I like macro photography. I don’t shoot a lot of it mostly because it’s a pain in the rear and requires specialized equipment to do well. I do own a macro lens, a Sigma 150 mm f/2.8 EX DG APO HSM, but the problem with a macro lens is that it’s a whole lens. Don’t get me wrong, a purpose built macro lens is the best possible quality solution for macro photography.
Of course you don’t need a 1:1 macro lens to do really nice close up work. There are plenty of reasonably good close up but still general purpose zooms on the market. A lot of the 3rd party lenses top out of 0.25x magnification, which isn’t great but it’s better than nothing.
Canon has done some interesting work on that front, with their EF 24–70mm f/4L IS USM, which on its own is decent range for a general purpose walkabout zoom, but can zoomed into macro mode where it gets a very respectable 0.7x. Likewise, the EF 100–400mm f/4.5–5.6L IS USM II, gets a pretty respectable 0.31x magnification at 400 mm and does even better at 0.44x and 0.64x with a 1.4x and 2x teleconverter respectively. In fact, the 100–400 mark II with the relatively huge working distance of 3.2 feet, makes a really nice lens for those little critters you don’t want to or can’t get that close to.
Don’t get me wrong, I don’t have a beef with using a purpose built macro lens per se. My problem mostly comes down to what I can pack in my bag when I’m going somewhere. Sure if I know I’m gonna be in a macro rich environment, sure I’ll pack the macro. But more often than not though, taking the macro means leaving some other lens behind, and that can be a tough pill to swallow.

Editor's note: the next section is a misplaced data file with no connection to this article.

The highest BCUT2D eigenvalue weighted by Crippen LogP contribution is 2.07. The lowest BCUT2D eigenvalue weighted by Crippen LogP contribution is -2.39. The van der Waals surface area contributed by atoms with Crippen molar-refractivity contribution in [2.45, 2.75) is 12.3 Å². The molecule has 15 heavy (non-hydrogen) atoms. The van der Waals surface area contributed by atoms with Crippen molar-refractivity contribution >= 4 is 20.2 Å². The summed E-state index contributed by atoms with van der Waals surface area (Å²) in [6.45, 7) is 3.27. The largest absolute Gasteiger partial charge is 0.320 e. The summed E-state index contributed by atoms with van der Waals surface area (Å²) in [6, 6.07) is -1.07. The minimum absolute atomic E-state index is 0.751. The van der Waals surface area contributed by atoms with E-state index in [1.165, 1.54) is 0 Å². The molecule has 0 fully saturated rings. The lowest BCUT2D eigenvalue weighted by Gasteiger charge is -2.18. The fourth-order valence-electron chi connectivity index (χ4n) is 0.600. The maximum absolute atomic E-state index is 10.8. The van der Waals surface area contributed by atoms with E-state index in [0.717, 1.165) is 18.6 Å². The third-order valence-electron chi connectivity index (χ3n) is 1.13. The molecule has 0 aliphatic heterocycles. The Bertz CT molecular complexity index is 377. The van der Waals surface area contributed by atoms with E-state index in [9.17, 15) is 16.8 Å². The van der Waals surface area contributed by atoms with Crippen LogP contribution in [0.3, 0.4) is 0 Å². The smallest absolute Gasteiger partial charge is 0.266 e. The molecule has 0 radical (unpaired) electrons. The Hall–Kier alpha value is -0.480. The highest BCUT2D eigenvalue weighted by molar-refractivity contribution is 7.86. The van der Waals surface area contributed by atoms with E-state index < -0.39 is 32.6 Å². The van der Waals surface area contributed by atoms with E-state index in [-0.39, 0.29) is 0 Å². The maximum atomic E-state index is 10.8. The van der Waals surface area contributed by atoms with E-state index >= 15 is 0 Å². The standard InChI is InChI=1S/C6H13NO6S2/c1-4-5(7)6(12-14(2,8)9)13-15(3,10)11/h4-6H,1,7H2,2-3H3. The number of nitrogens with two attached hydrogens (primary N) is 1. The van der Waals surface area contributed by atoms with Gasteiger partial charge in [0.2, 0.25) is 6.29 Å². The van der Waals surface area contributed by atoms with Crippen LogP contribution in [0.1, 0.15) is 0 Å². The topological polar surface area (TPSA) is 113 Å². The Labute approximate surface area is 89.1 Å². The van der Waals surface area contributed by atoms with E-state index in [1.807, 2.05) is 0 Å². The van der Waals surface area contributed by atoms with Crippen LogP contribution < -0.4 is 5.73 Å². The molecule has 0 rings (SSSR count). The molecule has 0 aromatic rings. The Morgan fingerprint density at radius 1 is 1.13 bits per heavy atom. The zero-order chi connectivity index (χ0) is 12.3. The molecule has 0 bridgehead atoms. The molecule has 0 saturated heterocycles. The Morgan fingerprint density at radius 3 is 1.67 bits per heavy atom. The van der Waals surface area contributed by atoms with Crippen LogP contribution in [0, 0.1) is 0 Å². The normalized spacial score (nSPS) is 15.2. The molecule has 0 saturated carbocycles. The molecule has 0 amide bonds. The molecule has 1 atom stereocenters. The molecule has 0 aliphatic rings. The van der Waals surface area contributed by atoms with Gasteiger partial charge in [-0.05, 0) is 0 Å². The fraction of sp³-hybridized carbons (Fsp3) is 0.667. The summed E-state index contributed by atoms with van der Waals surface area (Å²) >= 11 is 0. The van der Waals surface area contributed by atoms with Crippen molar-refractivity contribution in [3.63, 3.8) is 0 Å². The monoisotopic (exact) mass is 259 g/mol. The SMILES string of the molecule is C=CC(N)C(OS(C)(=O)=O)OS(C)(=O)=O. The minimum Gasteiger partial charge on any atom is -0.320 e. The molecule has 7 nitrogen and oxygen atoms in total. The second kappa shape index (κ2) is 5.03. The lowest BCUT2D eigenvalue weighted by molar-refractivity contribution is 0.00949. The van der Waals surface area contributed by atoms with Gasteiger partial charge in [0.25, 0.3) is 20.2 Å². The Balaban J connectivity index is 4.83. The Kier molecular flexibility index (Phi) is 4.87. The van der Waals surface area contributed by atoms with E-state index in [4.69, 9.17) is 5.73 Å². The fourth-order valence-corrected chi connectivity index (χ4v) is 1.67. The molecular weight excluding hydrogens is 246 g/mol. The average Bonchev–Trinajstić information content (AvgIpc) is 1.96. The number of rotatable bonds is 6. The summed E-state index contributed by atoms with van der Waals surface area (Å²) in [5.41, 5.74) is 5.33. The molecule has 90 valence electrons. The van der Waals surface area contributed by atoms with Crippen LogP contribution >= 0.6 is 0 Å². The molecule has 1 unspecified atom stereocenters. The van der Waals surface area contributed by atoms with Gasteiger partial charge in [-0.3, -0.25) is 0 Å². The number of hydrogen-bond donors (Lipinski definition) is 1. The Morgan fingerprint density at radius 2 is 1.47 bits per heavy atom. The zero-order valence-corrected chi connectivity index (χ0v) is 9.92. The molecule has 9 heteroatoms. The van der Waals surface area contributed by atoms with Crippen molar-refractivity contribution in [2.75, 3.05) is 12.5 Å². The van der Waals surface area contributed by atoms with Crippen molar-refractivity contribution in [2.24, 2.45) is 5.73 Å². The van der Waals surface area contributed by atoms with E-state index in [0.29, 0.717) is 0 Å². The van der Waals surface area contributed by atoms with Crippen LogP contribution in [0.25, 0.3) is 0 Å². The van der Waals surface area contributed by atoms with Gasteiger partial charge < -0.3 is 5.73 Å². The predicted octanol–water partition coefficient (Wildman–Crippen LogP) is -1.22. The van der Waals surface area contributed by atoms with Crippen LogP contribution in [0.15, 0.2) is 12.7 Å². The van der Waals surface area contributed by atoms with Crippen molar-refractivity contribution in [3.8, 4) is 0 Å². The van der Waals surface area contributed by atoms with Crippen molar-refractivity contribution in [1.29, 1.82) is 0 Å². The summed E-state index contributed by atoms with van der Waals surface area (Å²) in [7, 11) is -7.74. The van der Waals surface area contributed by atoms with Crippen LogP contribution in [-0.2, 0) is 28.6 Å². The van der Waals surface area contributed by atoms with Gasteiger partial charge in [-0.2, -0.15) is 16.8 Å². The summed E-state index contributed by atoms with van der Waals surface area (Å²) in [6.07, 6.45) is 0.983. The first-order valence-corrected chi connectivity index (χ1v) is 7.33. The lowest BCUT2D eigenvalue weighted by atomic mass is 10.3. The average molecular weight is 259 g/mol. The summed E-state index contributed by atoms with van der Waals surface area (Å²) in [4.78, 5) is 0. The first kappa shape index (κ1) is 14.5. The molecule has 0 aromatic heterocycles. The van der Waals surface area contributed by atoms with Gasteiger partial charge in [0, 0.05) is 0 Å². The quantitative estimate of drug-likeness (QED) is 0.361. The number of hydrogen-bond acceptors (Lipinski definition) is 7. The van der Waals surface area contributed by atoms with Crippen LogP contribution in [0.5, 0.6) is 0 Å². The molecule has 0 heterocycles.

The other macro option is to use an add-on to modify another lens; extension tubes. Tubes aren’t the only option, there are also close up lenses, and each have their strengths and weaknesses, but it’s tubes I’m talking about because it’s tubes I’m giving a whirl.
Extension tubes work by moving the lens away from the camera. This has the effect of reducing the close focusing distance and thus increasing the magnification.
Of course, like everything in photography, this doesn’t come for free.
To start with, by moving the lens away from the body, you lose the ability to focus at infinity. I don’t really see this as a problem when shooting macro, but it is if you want to quickly transition between macro and non-macro modes.
However, the problems don’t stop there. The increase magnification is related to the focal length and amount of extension. Which is a long winded way to say the longer your lens’s focal length, the less effective the extension tubes are at increasing the magnification.
Put a 25 mm extension tube on a 70 mm lens like the EF 24–70mm f/2.8L USM II, which has a max magnification of 0.21x natively, and you get a maximum magnification of 0.74x at 70 mm with a working distance of 229 mm. Put the same 25 mm extension tube on an EF 70–200mm F/2.8L IS II USM, which has a magnification of 0.21x natively, and you only get 0.31x magnification at 200 mm at a working distance of 862 mm. In fact, due to different minimum focus distances, even if you use that EF 70–200mm f/2.8L IS II USM at 70 mm, you only get a maximum magnification of 0.48x.